The Sad And Shocking Tale Of Tim “Doc” Anderson And Rick “Elvis” Parker – Fixed Fights, Poison And Murder

The sport of boxing is full of weird tales, disturbing tales, shocking tales – and disgusting tales. This great and admirable sport we so love is, unfortunately, littered with shady individuals, with hucksters, with liars and thieves – with bad men. And it’s entirely possible the 1990s never saw a filthier individual than one Rick “Elvis” Parker. Some fans may recall the name, or the bloated, bearded face.

Parker, who tipped-in at around the 350 pound mark, left an impression – a bad one – on every person he came into contact with. Parker, a one-time wannabe rock concert promoter, wore shades along with a ginger toupee and he got into boxing pretty much by chance. Meeting his idol Don King by on a plane flight, Parker got talking with the very man most people would likely point to if they were asked to name the worst individual ever to have entered the boxing universe, and King told Parker he should “get some white heavyweights” and start from there if he wanted to get into boxing.

Bad people can attract good people, and it was with the help of a misguided nice guy that “Fat Elvis” began to make his mark (or stain) on the sport. Tim “Doc” Anderson was by all accounts one of the nicest guys ever to fight for a living, and with the promise of a weekly $750 pay-check (which Parker promised Anderson was being held in escrow for him), Anderson would fight with Parker as his promoter and he would introduce him to all the notable figures he knew from the fight game.

Things seemed to go okay until the clean-living Anderson found out about Parker’s drug use. Asked to attend a school to talk about the dangers of drugs, Parker had the sheer nerve to roll up to the event in his limo, snorting copious amounts of the white powder. Anderson, who was also going to speak to the kids, was disgusted at what he saw and he demanded the money Parker owed him (reportedly to the tune of $150,000), and he declared that their “partnership” was severed. Anderson at this time made it known he planned to pen a book all about his experiences as a fighter, entitled, “Liars, Cheats and Whores.”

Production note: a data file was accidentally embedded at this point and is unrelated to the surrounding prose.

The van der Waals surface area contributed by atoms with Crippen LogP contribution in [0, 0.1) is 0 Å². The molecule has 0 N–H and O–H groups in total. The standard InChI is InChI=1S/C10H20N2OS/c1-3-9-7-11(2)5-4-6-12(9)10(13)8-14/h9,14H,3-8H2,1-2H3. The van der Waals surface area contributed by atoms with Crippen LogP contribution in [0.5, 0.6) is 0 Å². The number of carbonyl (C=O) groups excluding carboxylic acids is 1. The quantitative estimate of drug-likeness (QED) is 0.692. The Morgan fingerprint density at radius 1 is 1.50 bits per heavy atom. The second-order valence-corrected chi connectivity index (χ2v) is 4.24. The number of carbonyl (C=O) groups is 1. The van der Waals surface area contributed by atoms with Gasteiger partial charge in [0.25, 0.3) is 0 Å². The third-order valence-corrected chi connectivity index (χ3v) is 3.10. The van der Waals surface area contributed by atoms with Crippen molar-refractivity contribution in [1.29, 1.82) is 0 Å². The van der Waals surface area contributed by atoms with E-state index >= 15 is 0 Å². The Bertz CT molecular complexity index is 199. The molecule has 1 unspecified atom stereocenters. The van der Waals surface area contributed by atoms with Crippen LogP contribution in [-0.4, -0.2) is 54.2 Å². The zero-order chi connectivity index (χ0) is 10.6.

Parker moved on and he believed he had found a goldmine in the form of former star football player Mark Gastineau. Gastineau had swapped his helmet for boxing gloves and Parker had a dream: he would get Gastineau to 12-0 and then he would have him fight George Foreman, and, just like that, Parker’s “Windfall factor” would be achieved – “millions and millions of dollars, all at one time,” Parker explained to 60 Minutes.

Parker had actually assisted Foreman in a few of his early, 1980’s comeback fights; with “Big George” moving on after getting his comeback underway. Parker supposedly had a “handshake deal” for Gastineau to fight Foreman as soon as he got to 12-0. But there was a problem: Gastineau couldn’t fight a lick. Parker, using his own blend of creativity and complete lack of morals, and being driven by the kind of sheer greed not many human beings could possibly comprehend, searched around and found fall-guys for Gastineau to “look good against.” These fighters were untalented unknowns, most of them never having boxed before. Gastineau, whether he was privy to what was going on or not, won the fixed fights/appalling mismatches. But then Gastineau fought Anderson.

Promised the money he was owed by Parker, Anderson mistakenly agreed to fight Gastineau. Parker than asked Tim to take a dive, even offering him a bundle to do so. Anderson said no way, yet Parker felt he would do his bidding come fight night. This was Parker’s mistake. Anderson, a proud fighting man who had been in with Foreman and Larry Holmes, beat the ever-loving crap out of Gastineau on the night of June 9, 1992. Parker was furious; the Foreman fight was now gone, and all those millions had evaporated.